DIRECTOR: Jaume Collet-Serra
CAST: Blake Lively, Óscar Jaenada, Brett Cullen, Sedona Legge, Angelo José Lozano Corzo, José Manuel Trujillo Salas
RUNNING TIME: 86 mins
BASICALLY…: While out surfing, medical student Nancy (Lively) is attacked by a shark and forced to take refuge on an isolated reef far away from the mainland…
NOW FOR THE REVIEW…
Remember when Jaws got not one, not two, but THREE far inferior follow-ups, culminating in the infamously-woeful Jaws: The Revenge (y’know, the one that stopped co-star Michael Caine from personally accepting his first Oscar because he was away shooting that rubbish)? Hard as they tried, though some of them didn’t try at all, none could have ever come close to capturing the suspense, fear, and simplicity of Steven Spielberg’s breakout picture.
Turns out that the best Jaws follow-up out of the lot not only came many years later, but also has absolutely no connection to Jaws whatsoever, other than it’s about a killer shark that eats people. Thematically, however, as well as some vaguely similar set-ups (blood-hungry shark lurks about near a beach, picking off people one by one, human character(s) must survive and defeat it), The Shallows is as solid an unofficial Jaws sequel as you can get.
In this timeline, the shark seems to have it in for Nancy (Blake Lively), a medical student who travels to a secluded beach in South America that holds a special place in her heart, because it’s where her recently-passed mother surfed when she was pregnant with her. While she’s out surfing more than a few yards away from shore, said shark attacks and forces her onto a reef where she must tend to her wounds and try to outwit the beast before it devours her whole.
Because of the isolated nature that our hero finds herself in, the film is mostly a one-woman show with occasional appearances by other characters here and there, and it’s likely that without as strong an actress as Lively in the role it wouldn’t have left as much of an impact as it did. Thankfully, Lively gives an extremely strong physical and emotional performance here, as someone who you instantly like and sympathise with, and most importantly don’t want to see be killed or gnawed at by a killer shark. She is more than up to the task of carrying this film for almost 100% of the running time, and she delivers in spades just the absolute peril anyone in her situation would experience; you feel just as traumatised as she is when she’s watching this evil creature do unspeakable things to other people, and generally just messing with her increasingly fewer chances of survival. It’s as strong an emotional performance as it is a physical one, and Lively is simply fantastic in the part.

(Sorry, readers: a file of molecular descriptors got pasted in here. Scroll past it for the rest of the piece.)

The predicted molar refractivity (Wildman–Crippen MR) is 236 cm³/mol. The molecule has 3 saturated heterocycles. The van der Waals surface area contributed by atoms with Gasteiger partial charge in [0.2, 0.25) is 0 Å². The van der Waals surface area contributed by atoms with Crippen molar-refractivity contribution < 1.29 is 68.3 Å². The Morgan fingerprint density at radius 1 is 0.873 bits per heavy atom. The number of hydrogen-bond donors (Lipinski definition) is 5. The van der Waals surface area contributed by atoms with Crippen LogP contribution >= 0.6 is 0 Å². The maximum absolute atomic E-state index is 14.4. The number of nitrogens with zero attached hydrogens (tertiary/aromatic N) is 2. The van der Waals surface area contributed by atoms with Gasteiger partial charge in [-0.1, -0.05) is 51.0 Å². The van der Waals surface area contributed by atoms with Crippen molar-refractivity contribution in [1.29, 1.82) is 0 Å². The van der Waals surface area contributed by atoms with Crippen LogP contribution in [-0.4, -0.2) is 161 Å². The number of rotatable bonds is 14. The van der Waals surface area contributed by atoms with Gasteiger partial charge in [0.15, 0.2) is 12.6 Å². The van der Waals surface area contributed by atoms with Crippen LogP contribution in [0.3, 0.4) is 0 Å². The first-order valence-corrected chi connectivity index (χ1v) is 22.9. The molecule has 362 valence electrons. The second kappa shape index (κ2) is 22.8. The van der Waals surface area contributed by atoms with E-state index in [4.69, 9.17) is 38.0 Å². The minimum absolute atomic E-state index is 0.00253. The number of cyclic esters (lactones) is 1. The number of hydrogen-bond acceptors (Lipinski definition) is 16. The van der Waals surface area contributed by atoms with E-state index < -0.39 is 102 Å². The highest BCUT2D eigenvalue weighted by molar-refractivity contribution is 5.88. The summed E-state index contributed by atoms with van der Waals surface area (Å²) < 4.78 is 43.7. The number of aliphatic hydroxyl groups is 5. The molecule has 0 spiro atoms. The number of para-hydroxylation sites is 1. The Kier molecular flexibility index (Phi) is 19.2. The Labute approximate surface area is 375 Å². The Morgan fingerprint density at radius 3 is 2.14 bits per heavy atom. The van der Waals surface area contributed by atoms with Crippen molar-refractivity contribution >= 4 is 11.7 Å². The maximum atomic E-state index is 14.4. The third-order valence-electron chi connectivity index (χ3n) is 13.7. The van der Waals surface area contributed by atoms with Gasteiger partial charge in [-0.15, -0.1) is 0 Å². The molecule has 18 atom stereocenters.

From a film-making perspective, it’s also very strong. Director Jaume Collet-Serra does a great job in using the isolated location to his advantage, building the suspense and making everything about this seemingly-peaceful beach and open water seem threatening, even before the shark first makes an appearance. Once the movie does get itself moving, and Nancy soon finds herself trapped on the reef, you’re always on edge because you know that this shark is still close by and eager to dine on anything that comes into the water. It could easily just pop out and attack at any given moment, a terrifying prospect that honestly has you more scared and nervous than many of the other horror films we’ve gotten so far this year. Credit must also go to cinematographer Flavio Labiano, who orchestrates so many beautiful shots in this film, from birds-eye views of the beach and surrounding water, to underwater shots of Lively going through wave after wave, to POV shots of the shark slowly approaching its target to which John Williams’ classic score would be most appropriate. Thanks to Labiano, shark attacks have never looked so gorgeous.
The shark itself, although you do absolutely want this finned douchebag to get its comeuppance by the end, and the CGI used to create it can unfortunately make it look a little too cartoonish for its own good, and some of the shots where it features heavily look rather silly and not entirely out of place in the Sharknado films (though if this movie actually ended with Blake Lively slicing the shark in half with a chainsaw, we wouldn’t be angry). It’s really the only major effect used in the film, and luckily we don’t get to see it most of the time.
It’s just a minor flaw in a film that is otherwise a pretty strong survival-horror B-movie, one that is definitely not worth missing if you can help it.
SO, TO SUM UP…
The Shallows is a solid survival film that boosts its already-high entertainment factor with Blake Lively’s extremely strong performance, some suspenseful direction, and beautiful cinematography.